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Workshop 1 - Dean Baas

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North Central Region One Water Action Forum

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Workshop 1 - Dean Baas

  1. 1. Great Lakes Big Rivers Climate Workshop Cover Crops and Resilience Dean Baas, MSU Extension December 11, 2018
  2. 2. Definition of resilience An ability to recover from or adjust easily to misfortune or change T. Tervonen, et al.,2015, A multi- criteria inference approach for anti- desertification management, Journal of Environmental Management, Volume 162.
  3. 3. Climate resiliency - Midwest is getting 37% heavier precipitation
  4. 4. Days with heavy precipitation Ball and Andresen, MSU, personal communication
  5. 5. Palmer Drought Severity Index
  6. 6. • Do they contribute to/detract from water quantity? • Do they: • Conserve water or use water in dry years? • Conserve water in wet years? • Increase resiliency to extreme climate conditions? Soil health, cover crops and water quantity
  7. 7. • NRCS definition: • A healthy, fully functioning soil is balanced to provide an environment that sustains and nourishes plants, soil microbes and beneficial insects. What is soil health? Source: Agriculture.com { } Pore space 50% Solids 50% 25% Water 25% Air 5% Organic Matter 45% Inorganic (mineral materials)
  8. 8. • Stabilized organic matter acts like a sponge and can absorb six times its weight in water • The active organic matter, and the microbes that feed on it, are central to nutrient cycles What is soil health? Source: Agriculture.com • Soil organic matter (SOM) is where the action is:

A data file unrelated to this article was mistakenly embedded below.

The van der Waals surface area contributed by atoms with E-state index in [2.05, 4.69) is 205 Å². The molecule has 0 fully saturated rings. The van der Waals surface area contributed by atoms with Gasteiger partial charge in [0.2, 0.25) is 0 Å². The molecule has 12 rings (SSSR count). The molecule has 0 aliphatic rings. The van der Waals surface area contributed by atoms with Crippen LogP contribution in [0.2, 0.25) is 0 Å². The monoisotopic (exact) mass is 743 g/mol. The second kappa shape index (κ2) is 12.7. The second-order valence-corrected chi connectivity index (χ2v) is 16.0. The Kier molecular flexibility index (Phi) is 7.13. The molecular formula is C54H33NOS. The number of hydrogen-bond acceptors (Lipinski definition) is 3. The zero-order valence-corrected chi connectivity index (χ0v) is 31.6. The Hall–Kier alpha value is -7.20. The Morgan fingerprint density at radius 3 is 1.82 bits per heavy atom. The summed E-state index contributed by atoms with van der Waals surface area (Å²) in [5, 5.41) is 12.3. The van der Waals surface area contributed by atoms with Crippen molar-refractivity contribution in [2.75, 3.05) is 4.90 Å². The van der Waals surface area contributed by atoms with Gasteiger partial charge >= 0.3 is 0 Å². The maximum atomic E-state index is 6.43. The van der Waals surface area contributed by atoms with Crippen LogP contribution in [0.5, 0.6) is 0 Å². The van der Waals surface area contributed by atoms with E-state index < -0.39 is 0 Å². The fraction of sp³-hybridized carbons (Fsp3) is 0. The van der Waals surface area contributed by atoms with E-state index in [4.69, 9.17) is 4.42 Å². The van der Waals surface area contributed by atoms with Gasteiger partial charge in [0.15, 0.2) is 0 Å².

9. 9. Soil health, SOM and water quantity Hudson, 1994 0.0 0.5 1.0 1.5 2.0 2.5 0 1 2 3 4 InchesofWater % Soil Organic Matter Inches of Water in the top 8 Inches of Soil vs SOM Sand Silt loam Silt clay loam
  10. 10. Soil health, SOM and water quantity • Water capacity from SOM: • Is not a one time advantage • Increases the size of the “container” • More volume to hold large rain events RunoffRunoff
  11. 11. Soil health, SOM and water quantity • Water capacity from SOM: • Is not a one time advantage • Increases the size of the “container” • More volume to supply crops Drought Crops Crops
  12. 12. Soil health, SOM and water quantity • Water capacity from SOM: • Is not a one time advantage • Increases the size of the “container” • More volume to refill with the next rain event RunoffRunoff
  13. 13. • Do they contribute to/detract from water quantity? • Do they: • Conserve water or use water in dry years? • Conserve water in wet years? • Increase resiliency to extreme climate conditions? Cover crops and water quantity
  14. 14. • A rye cover crop increased water storage (plant available water) in the top 30 cm by 18% • Equivalent to an extra 0.75 cm of water every time the upper 30 cm of soil was rewetted with rainfall. • The rye cover crop does use water in the spring, but in 5 out of 7 years this was replenished by the time of main crop planting. • In most years after cover crop termination water contents in the upper 30 cm were higher following a rye cover crop in the summer. Basche et al., 2015 Rye cover crop effect on plant available water after 12 years (Iowa)